MARPOL Annex VI Enforcement—Are You Prepared?

Tips to Enhance Compliance and Reduce Enforcement Risk

Jeanne M. Grasso and Kierstan L. Carlson

The United States has been aggressively enforcing compliance with the International Convention for the Prevention of Pollution from Ships (“MARPOL”) for nearly 30 years. Enforcement actions have been brought against ship owners and operators across the industry, as well as against individual masters, engineers, shoreside personnel, and other corporate officers.

To date, most MARPOL prosecutions have involved violations of MARPOL Annex I through “magic pipe” bypasses of the Oily Water Separator (“OWS”) or improper discharges of sludge, though some have involved Annex V garbage violations and, very recently, Annex VI emissions violations. Few, other than in the early 1990s, have involved illegal discharges in U.S. waters; rather, virtually all cases have been brought for false entries in the ship’s records, including the Oil Record Book (“ORB”) and Garbage Record Book. This is because maintaining inaccurate records while in domestic waters or presenting inaccurate records to the U.S. Coast Guard (“USCG”) during an inspection is a crime and the jurisdictional hook needed for prosecution. Most cases also involve some kind of unlawful “post-incident conduct” that constitutes an independent crime under U.S. law, such as destroying records or lying to USCG inspectors or special agents.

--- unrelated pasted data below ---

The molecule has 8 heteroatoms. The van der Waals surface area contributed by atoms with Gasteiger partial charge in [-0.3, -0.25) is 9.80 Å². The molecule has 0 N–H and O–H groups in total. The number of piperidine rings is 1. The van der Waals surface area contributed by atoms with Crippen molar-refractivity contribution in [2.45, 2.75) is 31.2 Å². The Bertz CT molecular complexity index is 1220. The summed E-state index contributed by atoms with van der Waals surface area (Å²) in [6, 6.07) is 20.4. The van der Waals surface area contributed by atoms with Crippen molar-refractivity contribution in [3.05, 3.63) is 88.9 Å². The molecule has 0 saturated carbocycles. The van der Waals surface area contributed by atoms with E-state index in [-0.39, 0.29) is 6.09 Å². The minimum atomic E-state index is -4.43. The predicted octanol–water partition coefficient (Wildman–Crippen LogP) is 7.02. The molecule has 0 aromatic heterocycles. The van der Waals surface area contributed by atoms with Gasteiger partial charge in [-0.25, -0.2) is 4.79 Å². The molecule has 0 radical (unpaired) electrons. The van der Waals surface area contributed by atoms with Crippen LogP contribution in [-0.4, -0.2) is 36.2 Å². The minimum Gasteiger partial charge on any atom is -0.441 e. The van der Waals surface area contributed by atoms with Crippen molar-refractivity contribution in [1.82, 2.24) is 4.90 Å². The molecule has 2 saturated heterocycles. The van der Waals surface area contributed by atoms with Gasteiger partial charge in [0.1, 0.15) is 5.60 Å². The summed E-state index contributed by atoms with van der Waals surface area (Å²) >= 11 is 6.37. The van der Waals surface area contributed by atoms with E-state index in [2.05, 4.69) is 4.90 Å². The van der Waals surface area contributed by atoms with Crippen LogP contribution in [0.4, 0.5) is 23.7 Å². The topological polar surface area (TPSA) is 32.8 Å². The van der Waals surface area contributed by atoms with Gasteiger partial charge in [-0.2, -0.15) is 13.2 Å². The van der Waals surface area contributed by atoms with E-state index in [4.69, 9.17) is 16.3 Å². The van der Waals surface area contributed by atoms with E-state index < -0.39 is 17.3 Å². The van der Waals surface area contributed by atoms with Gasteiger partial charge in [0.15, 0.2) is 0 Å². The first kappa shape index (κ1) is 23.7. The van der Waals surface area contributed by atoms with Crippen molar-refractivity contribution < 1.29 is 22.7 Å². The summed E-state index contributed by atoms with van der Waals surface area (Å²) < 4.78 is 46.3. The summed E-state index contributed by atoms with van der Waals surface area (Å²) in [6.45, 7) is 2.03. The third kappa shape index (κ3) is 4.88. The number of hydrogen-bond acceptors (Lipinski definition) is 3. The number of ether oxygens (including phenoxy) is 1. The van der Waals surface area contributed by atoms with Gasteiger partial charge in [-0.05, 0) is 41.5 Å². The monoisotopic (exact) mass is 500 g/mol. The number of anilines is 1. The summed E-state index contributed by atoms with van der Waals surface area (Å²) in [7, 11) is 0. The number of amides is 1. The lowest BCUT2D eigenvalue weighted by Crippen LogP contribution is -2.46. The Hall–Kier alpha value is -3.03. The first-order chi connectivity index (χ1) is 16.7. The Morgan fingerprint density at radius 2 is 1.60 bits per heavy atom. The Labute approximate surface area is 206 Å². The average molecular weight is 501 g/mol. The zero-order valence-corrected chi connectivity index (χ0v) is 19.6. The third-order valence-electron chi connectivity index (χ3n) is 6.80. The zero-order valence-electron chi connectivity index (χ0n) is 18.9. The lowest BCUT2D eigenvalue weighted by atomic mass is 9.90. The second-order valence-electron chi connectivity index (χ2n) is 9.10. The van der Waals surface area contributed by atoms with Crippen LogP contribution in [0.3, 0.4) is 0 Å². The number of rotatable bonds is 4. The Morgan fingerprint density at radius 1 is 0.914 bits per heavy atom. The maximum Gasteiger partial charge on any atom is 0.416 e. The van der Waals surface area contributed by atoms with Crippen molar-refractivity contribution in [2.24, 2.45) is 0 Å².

While most countries view recordkeeping violations for illegal discharges occurring in international waters as within the purview of the flag state, the U.S. government disagrees—evidenced by the approximately eight to 10 MARPOL prosecutions per year for at least the last decade, including eight in 2018 and nine in 2017, all of which have resulted in high penalties and/or jail time, as well as reputational harm to the ship owners and operators.